2. No restrictions shall be placed on the exercise of these rights other than such as are prescribed by law and are necessary in a democratic society in the interests of national security or public safety, for the prevention of disorder or crime, for the protection of health or morals or for the protection of the rights and freedoms of others. This Article shall not prevent the imposition of lawful restrictions on the exercise of these rights by members of the armed forces, of the police or of the administration of the State
Provisions of the UK Human Rights Act, derived from the European Convention of Human Rights, and currently due for revision by this parliament:
Article 10 protects your right to hold your own opinions
Article 10 protects your right to hold your own opinions and to express them freely without government interference.
This includes the right to express your views aloud (for example through public protest and demonstrations) or through:
- published articles, books or leaflets
- television or radio broadcasting
- works of art
- the internet and social media
The law also protects your freedom to receive information from other people by, for example, being part of an audience or reading a magazine.
Are there any restrictions to this right?
Although you have freedom of expression, you also have a duty to behave responsibly and to respect other people’s rights.
Public authorities may restrict this right if they can show that their action is lawful, necessary and proportionate in order to:
- protect national security, territorial integrity (the borders of the state) or public safety
- prevent disorder or crime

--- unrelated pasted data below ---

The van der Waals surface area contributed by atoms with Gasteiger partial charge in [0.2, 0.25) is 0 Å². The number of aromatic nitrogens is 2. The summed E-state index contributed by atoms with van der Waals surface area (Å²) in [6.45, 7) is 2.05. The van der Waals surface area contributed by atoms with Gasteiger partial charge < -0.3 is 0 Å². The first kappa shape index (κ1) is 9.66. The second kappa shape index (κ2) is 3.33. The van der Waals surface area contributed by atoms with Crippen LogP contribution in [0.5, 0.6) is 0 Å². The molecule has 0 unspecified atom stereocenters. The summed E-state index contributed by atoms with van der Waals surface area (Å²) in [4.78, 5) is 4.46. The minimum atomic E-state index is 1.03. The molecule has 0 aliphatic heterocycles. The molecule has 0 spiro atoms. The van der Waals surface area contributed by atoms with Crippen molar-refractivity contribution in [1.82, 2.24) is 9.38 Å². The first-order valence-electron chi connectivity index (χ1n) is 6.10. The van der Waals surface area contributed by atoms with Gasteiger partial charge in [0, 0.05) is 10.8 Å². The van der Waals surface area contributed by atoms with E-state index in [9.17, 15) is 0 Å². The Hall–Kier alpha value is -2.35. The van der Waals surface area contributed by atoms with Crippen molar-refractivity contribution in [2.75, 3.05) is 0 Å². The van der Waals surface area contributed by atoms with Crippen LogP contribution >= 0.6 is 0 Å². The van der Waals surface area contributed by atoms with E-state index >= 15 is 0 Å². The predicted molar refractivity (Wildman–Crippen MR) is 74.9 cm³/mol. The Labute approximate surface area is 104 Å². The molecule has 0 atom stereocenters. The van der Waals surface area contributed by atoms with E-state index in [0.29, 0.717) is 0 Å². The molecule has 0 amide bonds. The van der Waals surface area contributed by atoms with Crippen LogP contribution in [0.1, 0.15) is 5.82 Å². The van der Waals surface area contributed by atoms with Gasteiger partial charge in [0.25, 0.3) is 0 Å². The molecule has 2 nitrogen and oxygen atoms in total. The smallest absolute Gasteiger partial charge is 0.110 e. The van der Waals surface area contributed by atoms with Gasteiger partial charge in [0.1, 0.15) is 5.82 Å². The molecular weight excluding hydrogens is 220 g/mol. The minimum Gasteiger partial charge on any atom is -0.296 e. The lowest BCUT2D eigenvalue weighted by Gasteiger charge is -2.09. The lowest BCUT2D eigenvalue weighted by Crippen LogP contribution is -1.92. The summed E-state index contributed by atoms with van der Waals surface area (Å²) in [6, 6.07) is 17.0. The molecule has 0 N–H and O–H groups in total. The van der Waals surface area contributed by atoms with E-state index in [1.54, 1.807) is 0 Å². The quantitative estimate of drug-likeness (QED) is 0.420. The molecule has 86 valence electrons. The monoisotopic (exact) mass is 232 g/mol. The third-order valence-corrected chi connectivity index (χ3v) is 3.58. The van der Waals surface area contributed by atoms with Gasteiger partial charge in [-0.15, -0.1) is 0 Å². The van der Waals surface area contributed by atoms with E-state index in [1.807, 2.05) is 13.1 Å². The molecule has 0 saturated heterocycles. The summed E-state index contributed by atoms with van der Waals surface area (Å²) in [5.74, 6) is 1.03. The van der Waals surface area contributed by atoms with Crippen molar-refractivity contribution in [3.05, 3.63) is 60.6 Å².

- protect health or morals
- protect the rights and reputations of other people
- prevent the disclosure of information received in confidence
- maintain the authority and impartiality of judges
An authority may be allowed to restrict your freedom of expression if, for example, you express views that encourage racial or religious hatred.
However, the relevant public authority must show that the restriction is ‘proportionate’, in other words that it is appropriate and no more than necessary to address the issue concerned.
Using this right
This right is particularly important for journalists and other people working in the media.
They must be free to criticise the government and our public institutions without fear of prosecution – this is a vital feature of a democratic society.
But that doesn’t prevent the state from imposing restrictions on the media in order to protect other human rights, such as a person’s right to respect for their private life.
Article 11 protects your right to protest by holding meetings and demonstrations with other people
You also have the right to form and be part of a trade union, a political party or any another association or voluntary group. Nobody has the right to force you to join a protest, trade union, political party or another association.
Are there any restrictions to this right?
There are some situations where a public authority can restrict your rights to freedom of assembly and association.
This is only the case where the authority can show that its action is lawful, necessary and proportionate in order to:
- protect national security or public safety
- prevent disorder or crime
- protect health or morals, or
- protect the rights and freedoms of other people.
Action is ‘proportionate’ when it is appropriate and no more than necessary to address the issue concerned.
You may face a wider range of restrictions if you work for the armed forces, the police or the Civil Service.
What remedy do I have if I believe these human rights are being breached?
ARTICLE 13: Right to an effective remedy
Everyone whose rights and freedoms as set forth in this Convention are violated shall have an effective remedy before a national authority notwithstanding that the violation has been committed by persons acting in an official capacity.
ARTICLE 14: Prohibition of discrimination
The enjoyment of the rights and freedoms set forth in this Convention shall be secured without discrimination on any ground such as sex, race, colour, language, religion, political or other opinion, national or social origin, association with a national minority, property, birth or other status